Short-listed for the Man Booker Prize
Long-listed for the National Book Award for Fiction
Brace yourself for the most astonishing, challenging, upsetting, and profoundly moving book in many a season. An epic about love and friendship in the 21st century that goes into some of the darkest places fiction has ever traveled and yet somehow, improbably, breaks through into the light.
When four classmates from a small Massachusetts college move to New York to make their way, they're broke, adrift, and buoyed only by their friendship and ambition. There is kind, handsome Willem, an aspiring actor; JB, a quick-witted, sometimes cruel Brooklyn-born painter seeking entry to the art world; Malcolm, a frustrated architect at a prominent firm; and withdrawn, brilliant, enigmatic Jude, who serves as their center of gravity. Over the decades their relationships deepen and darken, tinged by addiction, success, and pride. Yet their greatest challenge, each comes to realize, is Jude himself, by midlife a terrifyingly talented litigator yet an increasingly broken man, his mind and body scarred by an unspeakable childhood and haunted by what he fears is a degree of trauma that he'll not only be unable to overcome - but that will define his life forever.
In rich and resplendent prose, Yanagihara has fashioned a tragic and transcendent hymn to brotherly love, a masterful depiction of heartbreak, and a dark examination of the tyranny of memory and the limits of human endurance.
"Yanagihara's immense new book, A Little Life, announces her, as decisively as a second work can, as a major American novelist." (The Wall Street Journal)
"Yanagihara’s novel can...drive you mad, consume you, and take over your life. Like the axiom of equality, A Little Life feels elemental, irreducible - and, dark and disturbing though it is, there is beauty in it." (The New Yorker)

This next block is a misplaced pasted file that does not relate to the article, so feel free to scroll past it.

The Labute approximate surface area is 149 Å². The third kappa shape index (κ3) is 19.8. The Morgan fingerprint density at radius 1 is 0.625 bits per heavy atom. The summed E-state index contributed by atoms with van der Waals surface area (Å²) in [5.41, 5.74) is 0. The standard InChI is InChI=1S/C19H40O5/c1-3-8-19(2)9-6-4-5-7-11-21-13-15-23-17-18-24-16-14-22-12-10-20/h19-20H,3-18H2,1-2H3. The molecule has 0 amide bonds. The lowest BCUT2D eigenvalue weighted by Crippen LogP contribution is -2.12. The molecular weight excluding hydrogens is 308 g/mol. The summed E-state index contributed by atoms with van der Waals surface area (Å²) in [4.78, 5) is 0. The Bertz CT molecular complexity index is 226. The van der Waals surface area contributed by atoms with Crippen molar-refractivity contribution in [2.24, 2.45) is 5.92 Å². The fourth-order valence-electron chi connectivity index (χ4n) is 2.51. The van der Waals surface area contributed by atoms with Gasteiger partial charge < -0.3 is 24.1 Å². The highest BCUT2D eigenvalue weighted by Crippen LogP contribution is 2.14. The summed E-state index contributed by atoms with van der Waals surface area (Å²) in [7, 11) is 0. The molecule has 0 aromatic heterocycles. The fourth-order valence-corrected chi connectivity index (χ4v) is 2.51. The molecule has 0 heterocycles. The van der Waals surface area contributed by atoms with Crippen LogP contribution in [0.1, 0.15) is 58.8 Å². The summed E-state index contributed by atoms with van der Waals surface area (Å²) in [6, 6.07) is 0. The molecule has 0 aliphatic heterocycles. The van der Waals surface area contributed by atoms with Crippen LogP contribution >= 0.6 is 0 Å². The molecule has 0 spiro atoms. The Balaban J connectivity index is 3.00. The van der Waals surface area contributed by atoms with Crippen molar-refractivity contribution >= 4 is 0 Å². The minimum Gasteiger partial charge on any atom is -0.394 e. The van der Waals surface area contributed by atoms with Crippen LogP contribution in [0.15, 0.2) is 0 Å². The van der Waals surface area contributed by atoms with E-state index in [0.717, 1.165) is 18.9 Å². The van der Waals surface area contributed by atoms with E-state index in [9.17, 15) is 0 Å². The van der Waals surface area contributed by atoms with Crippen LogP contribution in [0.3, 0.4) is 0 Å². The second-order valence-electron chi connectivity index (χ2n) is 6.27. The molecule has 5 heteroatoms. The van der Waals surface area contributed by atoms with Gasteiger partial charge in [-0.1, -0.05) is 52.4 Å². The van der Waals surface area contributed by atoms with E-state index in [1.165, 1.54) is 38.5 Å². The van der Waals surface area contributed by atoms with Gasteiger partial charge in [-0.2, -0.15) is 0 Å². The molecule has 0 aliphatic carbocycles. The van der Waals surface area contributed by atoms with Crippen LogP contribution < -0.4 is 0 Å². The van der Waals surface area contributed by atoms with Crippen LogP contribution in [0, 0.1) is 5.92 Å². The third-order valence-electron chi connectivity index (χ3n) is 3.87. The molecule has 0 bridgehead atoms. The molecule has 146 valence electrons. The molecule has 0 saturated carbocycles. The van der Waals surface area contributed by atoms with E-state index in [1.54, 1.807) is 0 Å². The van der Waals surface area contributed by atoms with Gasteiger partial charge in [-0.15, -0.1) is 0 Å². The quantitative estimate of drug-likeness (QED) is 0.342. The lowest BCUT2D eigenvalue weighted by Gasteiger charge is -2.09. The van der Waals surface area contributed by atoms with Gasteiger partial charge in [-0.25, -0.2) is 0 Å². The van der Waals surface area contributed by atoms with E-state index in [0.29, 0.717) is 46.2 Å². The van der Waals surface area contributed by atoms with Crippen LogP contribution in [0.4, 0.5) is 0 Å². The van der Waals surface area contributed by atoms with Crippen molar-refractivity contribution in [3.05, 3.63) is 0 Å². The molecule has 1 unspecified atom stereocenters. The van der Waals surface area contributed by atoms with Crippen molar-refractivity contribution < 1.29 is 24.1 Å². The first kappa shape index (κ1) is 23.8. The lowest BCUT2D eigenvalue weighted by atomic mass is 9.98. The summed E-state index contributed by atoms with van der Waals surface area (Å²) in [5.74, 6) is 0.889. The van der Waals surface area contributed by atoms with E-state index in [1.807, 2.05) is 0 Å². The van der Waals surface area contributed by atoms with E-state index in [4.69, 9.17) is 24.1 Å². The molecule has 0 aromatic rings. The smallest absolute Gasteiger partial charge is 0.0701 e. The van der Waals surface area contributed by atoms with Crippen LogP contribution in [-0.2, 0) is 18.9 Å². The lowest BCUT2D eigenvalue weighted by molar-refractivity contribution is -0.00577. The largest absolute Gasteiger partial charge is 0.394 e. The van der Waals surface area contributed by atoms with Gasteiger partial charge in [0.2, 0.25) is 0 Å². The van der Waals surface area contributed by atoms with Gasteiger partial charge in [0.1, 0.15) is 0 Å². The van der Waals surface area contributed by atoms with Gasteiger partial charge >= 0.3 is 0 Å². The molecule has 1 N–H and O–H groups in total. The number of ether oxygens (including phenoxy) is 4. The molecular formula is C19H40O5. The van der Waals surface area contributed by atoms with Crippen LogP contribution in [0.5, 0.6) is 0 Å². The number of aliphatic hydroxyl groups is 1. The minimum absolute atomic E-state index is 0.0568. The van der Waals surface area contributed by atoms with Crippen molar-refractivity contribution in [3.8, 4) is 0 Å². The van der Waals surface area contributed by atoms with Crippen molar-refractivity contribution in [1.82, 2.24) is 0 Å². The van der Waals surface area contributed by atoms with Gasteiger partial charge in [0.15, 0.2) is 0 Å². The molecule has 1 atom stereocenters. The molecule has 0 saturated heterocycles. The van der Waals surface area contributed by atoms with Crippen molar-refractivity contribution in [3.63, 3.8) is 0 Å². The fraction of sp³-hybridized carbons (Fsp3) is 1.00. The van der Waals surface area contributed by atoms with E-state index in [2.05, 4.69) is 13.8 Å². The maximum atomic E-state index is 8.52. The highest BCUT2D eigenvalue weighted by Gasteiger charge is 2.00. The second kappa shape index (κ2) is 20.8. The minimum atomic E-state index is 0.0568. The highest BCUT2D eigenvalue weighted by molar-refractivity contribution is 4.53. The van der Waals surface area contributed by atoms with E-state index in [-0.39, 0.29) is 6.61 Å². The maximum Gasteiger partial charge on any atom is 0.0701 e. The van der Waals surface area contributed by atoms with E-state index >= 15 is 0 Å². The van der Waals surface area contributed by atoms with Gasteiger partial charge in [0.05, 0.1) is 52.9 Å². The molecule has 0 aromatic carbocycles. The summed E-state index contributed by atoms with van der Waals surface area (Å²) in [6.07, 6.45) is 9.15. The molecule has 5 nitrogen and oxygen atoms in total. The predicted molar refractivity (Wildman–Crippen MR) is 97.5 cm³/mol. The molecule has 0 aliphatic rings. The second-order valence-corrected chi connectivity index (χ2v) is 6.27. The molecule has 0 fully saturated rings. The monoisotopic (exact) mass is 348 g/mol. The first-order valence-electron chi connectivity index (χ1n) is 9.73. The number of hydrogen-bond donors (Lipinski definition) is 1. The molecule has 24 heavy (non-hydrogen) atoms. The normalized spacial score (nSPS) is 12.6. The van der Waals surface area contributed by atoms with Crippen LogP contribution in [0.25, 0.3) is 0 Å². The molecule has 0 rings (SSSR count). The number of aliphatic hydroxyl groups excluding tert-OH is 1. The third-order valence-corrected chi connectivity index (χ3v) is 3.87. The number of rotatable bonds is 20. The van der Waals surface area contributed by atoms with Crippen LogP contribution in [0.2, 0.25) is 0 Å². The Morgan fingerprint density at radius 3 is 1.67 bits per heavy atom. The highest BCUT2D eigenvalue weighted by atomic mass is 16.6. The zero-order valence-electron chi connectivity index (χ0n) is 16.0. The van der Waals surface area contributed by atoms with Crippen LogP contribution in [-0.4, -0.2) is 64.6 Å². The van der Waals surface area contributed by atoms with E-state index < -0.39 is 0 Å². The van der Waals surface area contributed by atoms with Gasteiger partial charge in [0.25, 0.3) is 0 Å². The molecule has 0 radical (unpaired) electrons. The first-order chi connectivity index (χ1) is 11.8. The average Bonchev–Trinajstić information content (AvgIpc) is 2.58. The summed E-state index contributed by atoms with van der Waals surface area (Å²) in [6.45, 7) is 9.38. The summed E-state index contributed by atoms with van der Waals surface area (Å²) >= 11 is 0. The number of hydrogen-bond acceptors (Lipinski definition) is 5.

"Yanagihara has drawn a deeply realized character study that inspires as much as devastates. It’s a life, just like everyone else's, but in Yanagihara’s hands, it’s also tender and large, affecting and transcendent; not a little life at all." (The Washington Post)
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Brutal, But Beautiful
- Doug - Audible
I had to call in SAD to work
I was probably a quarter of the way into the novel before I texted my book buddy: "It's called A Little Life and you have to read it right this minute. I don't even understand why it's so unbearable and so beautiful." By the time I had a quarter of the novel left, I was walking around Walgreen's, to buy makeup to repair my cry-face, and sobbing.
This is not just a manipulative tearjerker. This is a genuine falling in love and mourning for and with the characters. I don't know if I am more in love with Jude or Willem--or perhaps with the love they have for each other.
This novel unfurls with a steady, patient, pace as the characters grow and change and, ostensibly, grow up. The depth of it is rather like John Irving, but without the width of the (often pointless) subplots. The author's widening and narrowing focus, however, is incomparable; I've not ever experienced the controlled examination of character, then whole world/context/relationship/effect. I'm not sure it's even nameable. Maybe something like Faulkner's As I Lay Dying, with the individual interpretations of self within the shared travesty.
A word about St. Jude. He sprang, fully formed, from Yanagihara's head--armed with his razor and armor of silence, and just as surely the child of an eater-of-innocence and Wisdom itself. The reader becomes as protective of Jude as everyone else, and when he is called "crazy" or "sick," you have to know it's true, but everything in you objects, even while you hope for his healing, or his willingness to heal.
In the living (beyond the merely reading) of this novel, I had to constantly construct and reconstruct my understanding of Jude, of Willem, my reactions, and therefore myself. In the end, I had to update my definition of love, of romantic love, of friendship, of parenthood, of selfishness/selflessness, and the meaning of one little life. This is the reason one reads, and the reason one writes.